Robert Lawrence Kuhn and Florence Eid-Oakden say as US interest in the Middle East apparently wanes, China's appetite for its oil means it is beginning to play a bigger role in its affairs
Robert Lawrence Kuhn and Florence Eid-Oakden
South China Morning - December 20, 2013
Chinese Foreign Minister Wang Yi's visit to the Middle East and North
Africa - Palestine, Israel, Algeria, Morocco and Saudi Arabia - is
noteworthy on several levels. It recognises the importance of the region
for China's energy security and it reflects the country's growing
participation in world affairs.
Both trends are likely to continue as China's position in the world
rises and as it feels pressure to protect its vital interests. It is in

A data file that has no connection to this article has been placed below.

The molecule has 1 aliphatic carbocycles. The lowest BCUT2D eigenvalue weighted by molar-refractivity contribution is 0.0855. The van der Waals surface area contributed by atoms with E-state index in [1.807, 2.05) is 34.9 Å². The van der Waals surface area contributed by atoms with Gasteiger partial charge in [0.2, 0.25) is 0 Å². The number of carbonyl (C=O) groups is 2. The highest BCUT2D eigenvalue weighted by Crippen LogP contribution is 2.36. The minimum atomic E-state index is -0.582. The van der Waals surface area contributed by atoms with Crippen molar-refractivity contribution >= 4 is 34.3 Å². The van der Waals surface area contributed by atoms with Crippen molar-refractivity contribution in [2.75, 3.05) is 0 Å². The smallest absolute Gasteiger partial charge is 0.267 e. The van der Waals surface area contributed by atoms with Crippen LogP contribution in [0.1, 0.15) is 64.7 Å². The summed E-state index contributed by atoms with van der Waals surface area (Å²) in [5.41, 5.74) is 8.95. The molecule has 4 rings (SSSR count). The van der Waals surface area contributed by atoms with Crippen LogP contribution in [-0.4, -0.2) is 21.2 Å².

this context that we explore China's Middle East strategy.
In past decades, it was the United States that needed to immerse
itself deeply in Middle Eastern affairs, due to its dependence on oil
imports. In a historic turn of fortunes, now it is China's chance.
China imports about 60 per cent of its oil from Middle East
countries. This compares with about 25 per cent of US oil imports from
the region. With the upsurge in American domestic oil and natural gas
production, US oil imports from the Middle East are projected to drop to
almost zero. China, by contrast, could see its Middle East oil imports
more than double, to nearly 7 million barrels per day, becoming a major
dependency for China.
Saudi Arabia is China's largest supplier, accounting for about 20 per
cent of crude oil imports. Happily, the kingdom is a secure and
reliable source, navigating intelligently the volatility that surrounds
it. However, China needs more oil, including from Iran and Iraq, each
with its own set of problems.